This is the official blog of Northern Arizona slam poet Christopher Fox Graham. Begun in 2002, and transferred to blogspot in 2006, FoxTheBlog has recorded more than 423,000 hits since 2009. This blog cover's Graham's poetry, the Arizona poetry slam community and offers tips for slam poets from sources around the Internet. Read CFG's full biography here. Looking for just that one poem? You know the one ... click here to find it.

Wednesday, January 21, 2009

"Air and Simple Gifts" arranged by John Williams

My favorite part of the inauguration of President Barack Obama. Perhaps what made the piece so profound -- besides the fact I knew all the words to the Shaker hymn "Simple Gifts" due to my upbringing as a choir boy in the United Methodist Church, not bad for someone who's been an atheist since age 12 -- is that noon passed during the piece, meaning that under the 20th Amendment to the Constitution, Obama became president during the performance.



Air and Simple Gifts is a classical quartet by American composer John Williams composed for the January 20, 2009 inauguration of Barack Obama as President of the United States. The piece was first performed at the inauguration in Washington, D.C. by Anthony McGill (clarinet), Itzhak Perlman (violin), Yo-Yo Ma (cello) and Gabriela Montero (piano). It was the first classical quartet to be performed at a presidential inauguration. It was performed immediately prior to Obama taking the oath of office.

Williams based the piece on the familiar nineteenth century Shaker hymn "Simple Gifts," by Joseph Brackett. The source piece is famous for its appearance in Aaron Copland's ballet Appalachian Spring. Williams chose the selection from Copland, one of Obama's favorite classical composers.

'Tis the gift to be simple, 'tis the gift to be free,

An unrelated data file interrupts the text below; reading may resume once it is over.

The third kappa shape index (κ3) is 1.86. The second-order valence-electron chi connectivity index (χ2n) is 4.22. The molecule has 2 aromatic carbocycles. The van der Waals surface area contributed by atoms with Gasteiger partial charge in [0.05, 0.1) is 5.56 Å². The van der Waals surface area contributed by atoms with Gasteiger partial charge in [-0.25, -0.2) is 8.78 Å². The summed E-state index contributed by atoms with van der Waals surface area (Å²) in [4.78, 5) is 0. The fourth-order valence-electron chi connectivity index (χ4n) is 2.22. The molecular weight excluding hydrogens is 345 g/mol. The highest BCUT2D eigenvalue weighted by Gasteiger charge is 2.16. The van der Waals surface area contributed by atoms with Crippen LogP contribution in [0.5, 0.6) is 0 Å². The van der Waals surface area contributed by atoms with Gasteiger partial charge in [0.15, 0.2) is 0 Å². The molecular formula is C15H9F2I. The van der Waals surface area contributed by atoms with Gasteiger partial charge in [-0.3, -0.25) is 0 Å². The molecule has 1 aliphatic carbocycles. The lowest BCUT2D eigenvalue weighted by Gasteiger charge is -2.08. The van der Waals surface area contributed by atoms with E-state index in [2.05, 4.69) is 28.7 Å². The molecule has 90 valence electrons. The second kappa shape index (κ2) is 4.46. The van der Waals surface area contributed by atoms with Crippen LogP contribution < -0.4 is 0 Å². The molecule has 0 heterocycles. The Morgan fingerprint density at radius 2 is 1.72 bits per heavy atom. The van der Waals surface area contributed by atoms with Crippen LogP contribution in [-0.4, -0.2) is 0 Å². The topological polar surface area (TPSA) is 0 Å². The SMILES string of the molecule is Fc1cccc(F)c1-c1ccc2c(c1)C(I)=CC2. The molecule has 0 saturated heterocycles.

'Tis the gift to come down where you ought to be,
And when we find ourselves in the place just right,
'Twill be in the valley of love and delight.
When true simplicity is gain'd,
To bow and to bend we shan't be asham'd,
To turn, turn will be our delight,
Till by turning, turning we come round right.
The piece lasts a little under four and a half minutes. It is structured in roughly three parts. The first section presents the "Air" material, consisting of a spare, descending modal melody introduced by violin, pensively explored in duet with cello and piano accompaniment. The entrance of the clarinet, playing the "Simple Gifts" theme, signals the beginning of a small set of variations on that melody. The "Air" melody at first intermingles with the "Gifts" theme, though it is supplanted by increasingly energetic variations. Midway through, the key shifts from A-major to D-major, in which the piece concludes. A short coda reprising the "Air" material follows the most vigorous of the "Gifts" variations. The piece concludes with a unusual series of cadences, ending with chord progression D-major followed by B-major, G-minor and finally D-major.

And what else did John Williams write? That's right ...


... which proves Barack Obama is not just president ... he's a Jedi.

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